Spring Lectures in Book History at Columbia

Posted in conferences (to attend) by Editor on January 4, 2010

Spring Sessions of the Book History Colloquium at Columbia
Columbia University, 523 Butler Library, New York, 6:00-7:30pm

The Book History Colloquium at Columbia University, open to any discipline, aims to provide a broad outlet for the scholarly discussion of book history, print culture, the book arts, and bibliographical research, and (ideally) the promotion of research and publication in these fields. Our presenters include Columbia faculty members and advanced graduate students, scholars of national prominence from range of institutions.

Wednesday, 10 February 2010
Thierry Rigogne (History Department, Fordham University), “Writing About Coffee, Reading In Cafés: Literature and Coffeehouses in Early Modern France”

Tuesday, 9 March 2010
Michael Suarez (Professor of English and Director of Rare Book School, University of Virginia), “The Two Futures of Book History”

Tuesday, 23 March 2010
Mark Dimunation (Chief of the Rare Book and Special Collections Division, Library of Congress), TBA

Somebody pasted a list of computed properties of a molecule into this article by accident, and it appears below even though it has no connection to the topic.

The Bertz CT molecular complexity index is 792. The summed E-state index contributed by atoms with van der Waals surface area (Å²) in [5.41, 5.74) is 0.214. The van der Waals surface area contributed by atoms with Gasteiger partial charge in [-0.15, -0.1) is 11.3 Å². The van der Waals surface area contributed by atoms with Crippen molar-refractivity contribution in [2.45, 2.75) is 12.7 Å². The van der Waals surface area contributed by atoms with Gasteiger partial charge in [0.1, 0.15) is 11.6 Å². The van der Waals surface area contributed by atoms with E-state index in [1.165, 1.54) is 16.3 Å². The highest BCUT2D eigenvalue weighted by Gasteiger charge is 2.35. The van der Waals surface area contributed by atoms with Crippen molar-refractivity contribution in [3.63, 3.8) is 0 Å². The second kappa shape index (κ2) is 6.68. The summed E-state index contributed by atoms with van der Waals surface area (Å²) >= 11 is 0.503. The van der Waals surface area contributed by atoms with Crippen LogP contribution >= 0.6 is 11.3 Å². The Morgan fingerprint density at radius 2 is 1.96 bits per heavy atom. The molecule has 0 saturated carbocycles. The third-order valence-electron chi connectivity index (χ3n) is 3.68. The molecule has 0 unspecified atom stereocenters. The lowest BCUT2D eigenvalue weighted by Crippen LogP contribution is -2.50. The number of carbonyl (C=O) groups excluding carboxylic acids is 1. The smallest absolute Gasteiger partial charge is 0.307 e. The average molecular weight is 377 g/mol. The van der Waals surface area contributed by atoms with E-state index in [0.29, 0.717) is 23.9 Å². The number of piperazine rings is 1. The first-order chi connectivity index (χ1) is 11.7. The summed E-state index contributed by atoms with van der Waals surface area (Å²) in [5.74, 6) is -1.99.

Tuesday, 6 April 2010
Ivan Lupic (Department of English & Comparative Literature, Columbia University), “Shakespeare, Milton, and the Battle of the Books”

Wednesday, 21 April 2010
Russell Marat (Printer, Book Artist, and Designer), “Notes of an Alphabetical Fetishist: Lettered in Rome”

One Response

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  1. Michael Yonan said, on January 4, 2010 at 6:36 pm

    To those ENFILADE readers able to get to New York, I want particularly to put in a plug for Thierry Rigogne’s lecture. He is working on the importation of coffeehouse culture into France, as part of a larger project on the French and their coffee, and his work is fascinating. He is a historian, but there are some obvious ways in which this topic connects to the history of art and architecture.

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